|Publication Type:||Journal Article|
|Year of Publication:||2004|
|Authors:||Budelsky, R. A., Galatowitsch S. M.|
|Keywords:||Carex stricta, Hydrology gradient, Restoration, Revegetation, Sedge meadow, wetland|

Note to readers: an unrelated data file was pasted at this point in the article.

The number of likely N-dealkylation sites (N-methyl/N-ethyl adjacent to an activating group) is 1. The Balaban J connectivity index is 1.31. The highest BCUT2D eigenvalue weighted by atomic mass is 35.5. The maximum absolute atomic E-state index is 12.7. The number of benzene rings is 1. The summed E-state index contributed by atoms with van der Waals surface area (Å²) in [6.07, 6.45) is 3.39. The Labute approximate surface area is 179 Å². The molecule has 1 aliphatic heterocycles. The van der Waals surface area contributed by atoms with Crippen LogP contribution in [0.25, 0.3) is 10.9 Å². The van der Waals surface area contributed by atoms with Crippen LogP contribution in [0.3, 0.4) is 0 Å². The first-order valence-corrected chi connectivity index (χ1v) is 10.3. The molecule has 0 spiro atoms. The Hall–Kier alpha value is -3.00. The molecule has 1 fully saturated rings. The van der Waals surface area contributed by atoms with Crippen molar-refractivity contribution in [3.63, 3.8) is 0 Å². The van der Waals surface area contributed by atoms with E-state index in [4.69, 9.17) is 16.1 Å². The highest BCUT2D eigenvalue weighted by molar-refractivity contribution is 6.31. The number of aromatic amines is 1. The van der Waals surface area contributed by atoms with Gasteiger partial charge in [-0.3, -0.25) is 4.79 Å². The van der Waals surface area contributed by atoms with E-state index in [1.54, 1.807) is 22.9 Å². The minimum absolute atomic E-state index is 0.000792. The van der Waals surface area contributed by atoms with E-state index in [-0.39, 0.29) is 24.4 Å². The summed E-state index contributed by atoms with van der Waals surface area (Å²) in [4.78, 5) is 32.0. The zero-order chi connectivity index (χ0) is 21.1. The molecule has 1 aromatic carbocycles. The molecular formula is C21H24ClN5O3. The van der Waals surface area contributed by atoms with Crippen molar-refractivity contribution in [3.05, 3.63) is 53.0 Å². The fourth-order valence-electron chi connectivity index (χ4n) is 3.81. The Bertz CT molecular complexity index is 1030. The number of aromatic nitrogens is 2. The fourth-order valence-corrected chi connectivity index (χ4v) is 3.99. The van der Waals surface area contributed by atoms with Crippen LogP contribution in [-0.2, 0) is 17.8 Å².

The loss of Carex dominated meadows due to agricultural drainage in the previously glaciated midcontinent ofNorth America has been extensive. The lack of natural Carex recruitment in wetland restorations and the failures of revegetation attempts underscore the need for information on the establishment requirements of wetland sedges. In this study, seedlings of Carex stricta Lam. were planted in three experimental wetlands in east-central Minnesota, USA to investigate the biotic and abiotic environmental limitations to establishment. Seedlings were planted along an elevational water depth gradient to assess the effects of water depth and water level fluctuation on seedling survival and growth. A different water level fluctuation regime was assigned to each of the experimental wetlands to assess seedling tolerance for seasonal water level changes. The effects of seedling planting density and the presence or absence of non-sedge colonizers on seedling survival and growth were also studied. The experiment was followed for three growing seasons. The results of this study indicate that C. stricta seedlings were sensitive to the timing and duration of inundation during the first growing season. Once established, plants tolerated a broad range of seasonal drying and flooding conditions. Seedling and juvenile growth was slowed by non-sedge colonizers during the first two growing seasons, but by the third growing season, C. stricta was able to out-grow all annual and perennial weeds, except the aggressive perennial, Phalaris arundinacea L. The rapid growth of C. stricta plants, once established, indicates that the use of seedlings is a successful method for re introducing this tussock sedge into wetland restorations under a variety of environmental conditions. Comparison with other studies performed under similar conditions suggests that planting of seedlings is a more appropriate method of establishing this species than the use of transplanted rhizomes.